Our Presbyterian World Mission has sounded a loud cry of an immediate, dire financial crisis. (See https://www.pcusa.org/news/2015/5/5/presbyterian-world-mission-funding-gap-may-force-r/). An all-star list of our General Assembly Moderators and other leaders helped to amplify the cry across our Church with their pastoral letter. Our stellar mission co-workers, serving in partnership all around the world, are being called home, new terms of service are being cancelled and our whole international mission presence faces a massive downsizing. As an Executive Presbyter serving a Presbytery that has had a long and vital commitment to Presbyterian World Mission this news breaks my heart. I have sitting on my bookshelf here at the Presbytery of Carlisle a whole line of those cute, little statuettes which were given to the “Top-Ten” mission giving presbyteries. (I believe this little annual recognition was itself cancelled in recent cutbacks.) Mission leaders in our Presbytery are rallying to raise support for World Mission, and we hope to provide funding for a new mission co-worker position, and thus begin to turn the tide on this crisis. For those of us convinced that the future of our denomination requires closer linkages with global Christianity, our own Presbyterian World Mission is a vital piece of our common life.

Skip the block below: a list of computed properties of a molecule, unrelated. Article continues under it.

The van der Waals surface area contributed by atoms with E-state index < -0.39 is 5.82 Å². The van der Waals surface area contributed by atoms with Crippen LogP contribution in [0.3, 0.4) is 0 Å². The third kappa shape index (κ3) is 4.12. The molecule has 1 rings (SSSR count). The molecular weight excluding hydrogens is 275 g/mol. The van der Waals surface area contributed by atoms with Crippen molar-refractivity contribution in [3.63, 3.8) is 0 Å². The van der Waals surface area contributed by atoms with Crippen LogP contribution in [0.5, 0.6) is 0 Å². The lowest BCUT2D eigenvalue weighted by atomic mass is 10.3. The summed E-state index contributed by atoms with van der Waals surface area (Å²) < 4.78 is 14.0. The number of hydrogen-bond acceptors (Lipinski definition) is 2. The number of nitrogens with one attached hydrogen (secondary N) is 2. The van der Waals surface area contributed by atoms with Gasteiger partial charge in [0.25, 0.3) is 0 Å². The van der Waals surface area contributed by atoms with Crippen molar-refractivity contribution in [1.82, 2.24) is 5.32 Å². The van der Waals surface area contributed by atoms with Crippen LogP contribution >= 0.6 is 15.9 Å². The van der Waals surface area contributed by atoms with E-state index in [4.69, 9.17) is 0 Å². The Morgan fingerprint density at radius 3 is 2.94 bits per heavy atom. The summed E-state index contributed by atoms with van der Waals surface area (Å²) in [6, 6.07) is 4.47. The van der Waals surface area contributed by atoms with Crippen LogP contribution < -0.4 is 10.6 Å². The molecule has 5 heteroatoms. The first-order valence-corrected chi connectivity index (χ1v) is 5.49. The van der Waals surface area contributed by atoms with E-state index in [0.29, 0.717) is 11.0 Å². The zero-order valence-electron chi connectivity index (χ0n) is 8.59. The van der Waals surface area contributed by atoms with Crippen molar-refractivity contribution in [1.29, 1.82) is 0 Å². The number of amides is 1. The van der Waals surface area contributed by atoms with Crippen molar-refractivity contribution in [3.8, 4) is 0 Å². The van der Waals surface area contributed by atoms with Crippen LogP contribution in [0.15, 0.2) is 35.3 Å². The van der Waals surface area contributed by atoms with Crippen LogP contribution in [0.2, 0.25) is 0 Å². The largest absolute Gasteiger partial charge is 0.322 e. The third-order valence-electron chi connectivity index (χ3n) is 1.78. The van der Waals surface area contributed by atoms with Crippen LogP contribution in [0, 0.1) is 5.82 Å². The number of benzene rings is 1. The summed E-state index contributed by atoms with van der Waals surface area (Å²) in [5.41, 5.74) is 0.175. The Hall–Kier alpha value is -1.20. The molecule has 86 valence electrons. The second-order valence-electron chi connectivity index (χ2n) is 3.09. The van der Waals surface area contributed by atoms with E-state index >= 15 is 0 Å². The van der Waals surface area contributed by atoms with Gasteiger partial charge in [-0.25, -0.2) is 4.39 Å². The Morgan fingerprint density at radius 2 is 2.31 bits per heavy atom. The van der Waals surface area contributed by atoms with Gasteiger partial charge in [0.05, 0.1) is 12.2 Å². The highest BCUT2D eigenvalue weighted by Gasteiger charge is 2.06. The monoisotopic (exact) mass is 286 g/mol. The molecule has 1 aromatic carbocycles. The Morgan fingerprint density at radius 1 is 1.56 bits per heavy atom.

Nonetheless, it may be that the funding crisis at World Mission also presents us with the opportunity to ask some important structural questions:
1) The recruitment, calling and support of our mission co-workers: